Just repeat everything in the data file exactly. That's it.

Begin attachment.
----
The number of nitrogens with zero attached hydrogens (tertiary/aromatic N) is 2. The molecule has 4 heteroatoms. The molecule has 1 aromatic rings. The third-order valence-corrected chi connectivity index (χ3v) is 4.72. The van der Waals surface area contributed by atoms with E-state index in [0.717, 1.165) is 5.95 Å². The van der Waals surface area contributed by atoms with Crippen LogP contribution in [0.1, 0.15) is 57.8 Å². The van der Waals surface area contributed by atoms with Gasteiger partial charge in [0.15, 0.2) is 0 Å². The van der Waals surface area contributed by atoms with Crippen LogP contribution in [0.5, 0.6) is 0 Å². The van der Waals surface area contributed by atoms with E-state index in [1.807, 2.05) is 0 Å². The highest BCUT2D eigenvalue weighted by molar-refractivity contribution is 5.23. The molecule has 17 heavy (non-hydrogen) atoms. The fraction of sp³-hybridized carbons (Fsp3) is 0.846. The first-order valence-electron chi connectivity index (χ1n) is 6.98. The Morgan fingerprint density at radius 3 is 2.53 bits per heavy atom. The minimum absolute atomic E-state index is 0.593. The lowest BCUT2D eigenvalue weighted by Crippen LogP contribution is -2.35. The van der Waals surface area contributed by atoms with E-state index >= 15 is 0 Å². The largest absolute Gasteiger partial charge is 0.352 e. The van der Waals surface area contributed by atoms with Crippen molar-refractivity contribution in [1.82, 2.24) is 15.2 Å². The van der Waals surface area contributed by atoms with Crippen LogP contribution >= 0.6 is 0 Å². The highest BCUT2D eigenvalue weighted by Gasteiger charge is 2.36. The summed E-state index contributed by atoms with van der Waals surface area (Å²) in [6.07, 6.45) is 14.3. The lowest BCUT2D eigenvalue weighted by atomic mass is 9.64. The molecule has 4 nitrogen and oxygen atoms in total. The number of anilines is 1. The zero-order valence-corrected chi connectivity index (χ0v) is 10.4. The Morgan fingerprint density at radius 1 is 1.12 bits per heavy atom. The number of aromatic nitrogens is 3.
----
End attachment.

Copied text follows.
The number of nitrogens with zero attached hydrogens (tertiary/aromatic N) is 2. The molecule has 4 heteroatoms. The molecule has 1 aromatic rings. The third-order valence-corrected chi connectivity index (χ3v) is 4.72. The van der Waals surface area contributed by atoms with E-state index in [0.717, 1.165) is 5.95 Å². The van der Waals surface area contributed by atoms with Crippen LogP contribution in [0.1, 0.15) is 57.8 Å². The van der Waals surface area contributed by atoms with Gasteiger partial charge in [0.15, 0.2) is 0 Å². The van der Waals surface area contributed by atoms with Crippen LogP contribution in [0.5, 0.6) is 0 Å². The van der Waals surface area contributed by atoms with E-state index in [1.807, 2.05) is 0 Å². The highest BCUT2D eigenvalue weighted by molar-refractivity contribution is 5.23. The molecule has 17 heavy (non-hydrogen) atoms. The fraction of sp³-hybridized carbons (Fsp3) is 0.846. The first-order valence-electron chi connectivity index (χ1n) is 6.98. The Morgan fingerprint density at radius 3 is 2.53 bits per heavy atom. The minimum absolute atomic E-state index is 0.593. The lowest BCUT2D eigenvalue weighted by Crippen LogP contribution is -2.35. The van der Waals surface area contributed by atoms with E-state index >= 15 is 0 Å². The largest absolute Gasteiger partial charge is 0.352 e. The van der Waals surface area contributed by atoms with Crippen molar-refractivity contribution in [1.82, 2.24) is 15.2 Å². The van der Waals surface area contributed by atoms with Crippen LogP contribution >= 0.6 is 0 Å². The highest BCUT2D eigenvalue weighted by Gasteiger charge is 2.36. The summed E-state index contributed by atoms with van der Waals surface area (Å²) in [6.07, 6.45) is 14.3. The lowest BCUT2D eigenvalue weighted by atomic mass is 9.64. The molecule has 4 nitrogen and oxygen atoms in total. The number of anilines is 1. The zero-order valence-corrected chi connectivity index (χ0v) is 10.4. The Morgan fingerprint density at radius 1 is 1.12 bits per heavy atom. The number of aromatic nitrogens is 3.